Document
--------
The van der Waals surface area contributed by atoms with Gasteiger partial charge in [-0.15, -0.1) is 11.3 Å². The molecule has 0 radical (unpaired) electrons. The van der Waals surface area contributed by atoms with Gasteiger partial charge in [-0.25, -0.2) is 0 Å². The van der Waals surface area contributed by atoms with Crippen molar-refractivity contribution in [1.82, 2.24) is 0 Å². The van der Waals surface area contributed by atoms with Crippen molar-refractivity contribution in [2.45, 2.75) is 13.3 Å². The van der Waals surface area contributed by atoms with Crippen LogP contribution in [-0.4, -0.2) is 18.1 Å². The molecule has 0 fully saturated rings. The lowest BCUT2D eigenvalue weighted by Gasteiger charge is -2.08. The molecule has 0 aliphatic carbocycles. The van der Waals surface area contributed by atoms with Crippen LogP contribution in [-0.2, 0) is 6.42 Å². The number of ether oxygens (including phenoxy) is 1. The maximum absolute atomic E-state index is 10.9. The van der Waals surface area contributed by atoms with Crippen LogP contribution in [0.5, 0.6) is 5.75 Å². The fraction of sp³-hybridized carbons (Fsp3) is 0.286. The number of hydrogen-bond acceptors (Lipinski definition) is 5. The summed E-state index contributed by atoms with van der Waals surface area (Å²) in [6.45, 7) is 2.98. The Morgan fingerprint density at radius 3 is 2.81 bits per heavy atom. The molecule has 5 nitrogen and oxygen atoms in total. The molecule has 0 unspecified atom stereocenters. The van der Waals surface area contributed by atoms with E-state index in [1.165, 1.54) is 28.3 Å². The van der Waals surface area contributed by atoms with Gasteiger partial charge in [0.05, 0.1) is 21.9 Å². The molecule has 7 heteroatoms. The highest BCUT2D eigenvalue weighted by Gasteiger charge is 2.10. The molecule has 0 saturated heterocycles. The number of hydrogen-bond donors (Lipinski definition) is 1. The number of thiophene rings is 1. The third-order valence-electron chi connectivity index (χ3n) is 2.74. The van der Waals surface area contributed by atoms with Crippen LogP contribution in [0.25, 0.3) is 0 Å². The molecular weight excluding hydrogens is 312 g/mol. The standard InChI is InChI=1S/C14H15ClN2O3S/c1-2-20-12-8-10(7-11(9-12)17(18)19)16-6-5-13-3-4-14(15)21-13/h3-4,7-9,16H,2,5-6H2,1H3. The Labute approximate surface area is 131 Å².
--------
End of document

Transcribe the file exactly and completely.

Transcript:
The van der Waals surface area contributed by atoms with Gasteiger partial charge in [-0.15, -0.1) is 11.3 Å². The molecule has 0 radical (unpaired) electrons. The van der Waals surface area contributed by atoms with Gasteiger partial charge in [-0.25, -0.2) is 0 Å². The van der Waals surface area contributed by atoms with Crippen molar-refractivity contribution in [1.82, 2.24) is 0 Å². The van der Waals surface area contributed by atoms with Crippen molar-refractivity contribution in [2.45, 2.75) is 13.3 Å². The van der Waals surface area contributed by atoms with Crippen LogP contribution in [-0.4, -0.2) is 18.1 Å². The molecule has 0 fully saturated rings. The lowest BCUT2D eigenvalue weighted by Gasteiger charge is -2.08. The molecule has 0 aliphatic carbocycles. The van der Waals surface area contributed by atoms with Crippen LogP contribution in [-0.2, 0) is 6.42 Å². The number of ether oxygens (including phenoxy) is 1. The maximum absolute atomic E-state index is 10.9. The van der Waals surface area contributed by atoms with Crippen LogP contribution in [0.5, 0.6) is 5.75 Å². The fraction of sp³-hybridized carbons (Fsp3) is 0.286. The number of hydrogen-bond acceptors (Lipinski definition) is 5. The summed E-state index contributed by atoms with van der Waals surface area (Å²) in [6.45, 7) is 2.98. The Morgan fingerprint density at radius 3 is 2.81 bits per heavy atom. The molecule has 5 nitrogen and oxygen atoms in total. The molecule has 0 unspecified atom stereocenters. The van der Waals surface area contributed by atoms with E-state index in [1.165, 1.54) is 28.3 Å². The van der Waals surface area contributed by atoms with Gasteiger partial charge in [0.05, 0.1) is 21.9 Å². The molecule has 7 heteroatoms. The highest BCUT2D eigenvalue weighted by Gasteiger charge is 2.10. The molecule has 0 saturated heterocycles. The number of hydrogen-bond donors (Lipinski definition) is 1. The number of thiophene rings is 1. The third-order valence-electron chi connectivity index (χ3n) is 2.74. The van der Waals surface area contributed by atoms with Crippen LogP contribution in [0.25, 0.3) is 0 Å². The molecular weight excluding hydrogens is 312 g/mol. The standard InChI is InChI=1S/C14H15ClN2O3S/c1-2-20-12-8-10(7-11(9-12)17(18)19)16-6-5-13-3-4-14(15)21-13/h3-4,7-9,16H,2,5-6H2,1H3. The Labute approximate surface area is 131 Å².